Mr Brown: I do not think we are supporting fees in education in votes on the IMF board but I do say that these are fees that primarily come up in the discussions of the World Bank, and health charges are a much more controversial issue, but I have just seen in the last few days that Zambia, as a result of our debt relief package of about six billion, has been able to abolish health charges, so the debt relief that has been provided is enabling countries to move forward on these issues.

  Q223  Ms Keeble: I just want some clarification, Chancellor, of something I thought you said earlier, which was, do you not accept the assumed IMF convention that there is a ceiling on the amount of development assistance that developing countries can absorb because of the impact that the inflow of hard currency has on local currency and exchange rates? Are you specifically rejecting the notion that there should be a ceiling?

  Mr Brown: That is part of the strategic review. I think I was answering a rather different question about a fiscal—

  Q224  Ms Keeble: That is why I was asking for clarification as to whether that was what you were specifically saying.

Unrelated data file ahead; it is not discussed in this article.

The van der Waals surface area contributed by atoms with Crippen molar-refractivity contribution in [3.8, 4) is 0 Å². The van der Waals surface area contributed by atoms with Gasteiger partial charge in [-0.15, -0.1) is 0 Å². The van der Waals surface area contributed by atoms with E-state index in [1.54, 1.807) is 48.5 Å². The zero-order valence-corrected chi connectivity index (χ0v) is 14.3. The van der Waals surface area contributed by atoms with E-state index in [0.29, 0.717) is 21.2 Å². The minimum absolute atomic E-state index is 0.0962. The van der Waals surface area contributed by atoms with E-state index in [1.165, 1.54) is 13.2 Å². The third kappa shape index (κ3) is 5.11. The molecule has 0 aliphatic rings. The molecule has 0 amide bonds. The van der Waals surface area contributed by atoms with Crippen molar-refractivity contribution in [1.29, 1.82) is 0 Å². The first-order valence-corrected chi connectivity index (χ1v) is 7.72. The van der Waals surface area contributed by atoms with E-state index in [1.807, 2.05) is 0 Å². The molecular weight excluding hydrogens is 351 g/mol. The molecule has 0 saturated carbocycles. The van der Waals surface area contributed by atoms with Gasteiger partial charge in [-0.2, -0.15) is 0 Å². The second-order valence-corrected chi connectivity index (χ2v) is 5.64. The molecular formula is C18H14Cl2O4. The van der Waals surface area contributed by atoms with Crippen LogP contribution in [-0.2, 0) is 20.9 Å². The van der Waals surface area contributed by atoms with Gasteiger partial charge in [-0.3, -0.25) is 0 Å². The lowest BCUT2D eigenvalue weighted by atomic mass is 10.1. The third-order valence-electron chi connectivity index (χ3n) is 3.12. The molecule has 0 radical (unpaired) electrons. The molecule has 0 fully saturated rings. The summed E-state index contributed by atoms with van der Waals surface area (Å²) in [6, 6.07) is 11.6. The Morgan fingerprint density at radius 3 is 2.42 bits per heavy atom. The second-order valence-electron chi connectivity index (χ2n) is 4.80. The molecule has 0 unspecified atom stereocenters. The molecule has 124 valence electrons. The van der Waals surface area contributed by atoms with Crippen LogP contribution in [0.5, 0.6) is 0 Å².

Mr Brown: What you are asking about now is part of the strategic review in which there will be conclusions drawn soon. The fiscal ceilings, so to speak, that had prevented countries investing in education are a matter that I think our proposals on education for long term finance can deal with. If the IMF can see that the guarantees are there anyway, that money will be provided over the next 10 years for education, it removes much of the problem.

  Mr Scholar: There has been some criticism of the Fund in recent years, that it has not paid sufficient attention to the achievement of the Millennium Development Goals and—

  Q225  Ms Keeble: I do not want to interrupt but it was just a specific point about the ceilings on development assistance because of the impact on exchange rates.

  Mr Scholar: It is precisely on that point. They will now in each and every country look at the macro implications of increased aid flows and they have done a research programme on that which we have been very much pushing.